In attempting this, the cross-examiner may inadvertently turn the judge, jury or both, against himself. Judge J. Thomas Marten states – with regard to the example of inexperienced lawyers attempting to impeach witnesses using prior statements – that:

“If the statements are not truly inconsistent, the lawyer appears to be unfair and trying to mislead rather than to lead the jury to the truth”36

Similarly, Salhany QC, Edelson and Clifford reiterate that:

“the inconsistency must be a genuine one and one of substance. Counsel should not nit-pick with the witness. This only irritates the judge and, even more so, the jury.”37

They urge caution, in stating that counsel has to be extremely fair and honest and not take the inconsistency out of context, should he choose to undertake such a course of action with the witness38. Likewise, Davinder Singh SC, states that while the correct and effective use of prior inconsistent statements by the cross-examiner – through the operation of sections 147(3) and 157 of the Evidence Act in Singapore – can be powerful, failure might very well cause the cross-examiner to undermine his own case39.

Expert Witnesses

The cross-examination of expert witnesses poses a daunting challenge to most cross-examiners. It will almost always be the case that the lawyer cannot hope to match the expert witness in terms of understanding the particular subject matter in question, and where the expert witness holds dominion over that narrow sphere of knowledge.

In this aspect of trial cross-examination, a head-long offensive by the cross-examiner will likely fail unless he, too, possesses a level of knowledge similar to that of the expert40. This, practically speaking, is likely to be exceedingly rare. How then, can the cross-examiner begin preparations to meet the formidable force that is the expert witness?

To start with, the cross-examiner must not allow himself to be intimidated by the expert witness. To this point, Salhany QC, Edelson and Clifford highlight an important and crucial distinction between the types of expert witnesses41. They distinguish the experts through two broad categories: experts called upon by police forces; and experts called upon in civil cases41.

The difference that they seek to highlight is that, generally speaking, the former are more used to giving evidence in court while the latter, such as engineers and doctors, may not be as comfortable in doing so and are possibly even intimidated by the processes of the courts41. Here, it is also likely that the latter may be frustrated due to the requirement that their scientific or technical evidence be framed in a certain manner when responding to questions concerning legal issues41.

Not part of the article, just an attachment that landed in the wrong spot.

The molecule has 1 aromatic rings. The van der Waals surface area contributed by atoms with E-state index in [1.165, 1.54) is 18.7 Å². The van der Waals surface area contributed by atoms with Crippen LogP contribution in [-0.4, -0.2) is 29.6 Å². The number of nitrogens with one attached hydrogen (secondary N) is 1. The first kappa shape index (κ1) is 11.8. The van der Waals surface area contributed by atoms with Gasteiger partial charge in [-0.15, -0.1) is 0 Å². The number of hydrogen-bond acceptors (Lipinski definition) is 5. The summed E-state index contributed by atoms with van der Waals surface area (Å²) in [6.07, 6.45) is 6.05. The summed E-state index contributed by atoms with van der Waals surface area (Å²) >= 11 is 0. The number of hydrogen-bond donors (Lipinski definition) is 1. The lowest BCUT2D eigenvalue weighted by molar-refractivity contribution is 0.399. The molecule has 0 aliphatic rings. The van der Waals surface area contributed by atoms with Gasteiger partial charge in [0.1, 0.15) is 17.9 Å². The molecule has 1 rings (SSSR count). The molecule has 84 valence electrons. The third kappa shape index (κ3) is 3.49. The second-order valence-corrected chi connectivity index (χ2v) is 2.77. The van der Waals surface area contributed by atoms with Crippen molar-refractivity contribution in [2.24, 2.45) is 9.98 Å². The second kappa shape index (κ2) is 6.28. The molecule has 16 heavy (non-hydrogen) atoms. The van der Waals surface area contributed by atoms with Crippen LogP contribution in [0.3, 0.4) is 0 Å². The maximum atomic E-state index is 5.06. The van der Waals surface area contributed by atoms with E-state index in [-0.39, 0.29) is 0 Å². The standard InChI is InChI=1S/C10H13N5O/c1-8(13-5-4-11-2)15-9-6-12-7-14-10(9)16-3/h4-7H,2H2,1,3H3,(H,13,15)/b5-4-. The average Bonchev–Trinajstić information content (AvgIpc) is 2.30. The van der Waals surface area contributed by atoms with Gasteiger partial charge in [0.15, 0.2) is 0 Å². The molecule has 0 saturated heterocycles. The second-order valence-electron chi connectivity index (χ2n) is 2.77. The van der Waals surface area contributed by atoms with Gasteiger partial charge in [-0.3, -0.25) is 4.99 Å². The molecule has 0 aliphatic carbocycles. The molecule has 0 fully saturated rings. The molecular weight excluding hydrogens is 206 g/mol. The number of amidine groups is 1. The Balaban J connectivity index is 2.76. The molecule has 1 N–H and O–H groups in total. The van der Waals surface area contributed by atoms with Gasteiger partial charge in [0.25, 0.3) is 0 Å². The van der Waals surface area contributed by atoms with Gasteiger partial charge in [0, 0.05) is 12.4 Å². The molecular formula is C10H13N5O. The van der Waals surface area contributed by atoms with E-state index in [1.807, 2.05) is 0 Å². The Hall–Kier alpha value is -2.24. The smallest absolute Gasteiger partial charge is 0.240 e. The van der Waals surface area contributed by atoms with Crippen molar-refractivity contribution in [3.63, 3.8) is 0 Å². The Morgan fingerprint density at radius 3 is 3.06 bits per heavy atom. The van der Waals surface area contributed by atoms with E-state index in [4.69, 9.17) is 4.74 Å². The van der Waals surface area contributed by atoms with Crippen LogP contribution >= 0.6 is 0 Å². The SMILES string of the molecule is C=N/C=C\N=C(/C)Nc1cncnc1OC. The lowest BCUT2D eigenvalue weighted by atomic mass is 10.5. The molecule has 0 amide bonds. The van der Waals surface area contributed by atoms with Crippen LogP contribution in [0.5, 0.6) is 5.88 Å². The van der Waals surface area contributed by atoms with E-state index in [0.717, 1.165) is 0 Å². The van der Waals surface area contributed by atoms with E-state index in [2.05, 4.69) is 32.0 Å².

Lok Vi Ming SC, in Modern Advocacy: Perspectives from Singapore, also reminds the cross-examiner that he is the one doing the questioning42. The cross-examiner alone decides what to ask, how to ask, when to ask, and controls the pace at which the questioning proceeds42. As the saying goes, the ball is in the cross-examiner’s court. Therefore, it is up to the cross-examiner – through comprehensive preparation, self-confidence and the full, effective use of his own expert witness – to not cede the vast advantage given to him by his role as advocate in the courtroom43.

Thomas C. O’Brien and David D. O’Brien – in their American Bar Association Litigation Journal article, Effective Strategies for Cross-Examining an Expert Witness – also highlight what they term as “the Résumé Attack”44. Such an attack upon the expert’s credentials can level the playing field and allow the cross-examiner to disarm the expert by demonstrating to the court that deficiencies in the expert’s qualifications should not allow him to be considered an expert in the first place44. If achieved at the outset, the cross-examiner would have won a major victory and have divested himself of the difficulties in confronting opposing expert witnesses.

In illustrating how such a challenge might be mounted, O’Brien and O’Brien give the example of fraudulent credentials; if the cross-examiner can show that the opposing expert lied about their credentials44 then the discrediting of that expert is complete45. This, according to them, occurs much more frequently than one might think, citing a national survey within the United States45.

Journey of a Thousand Miles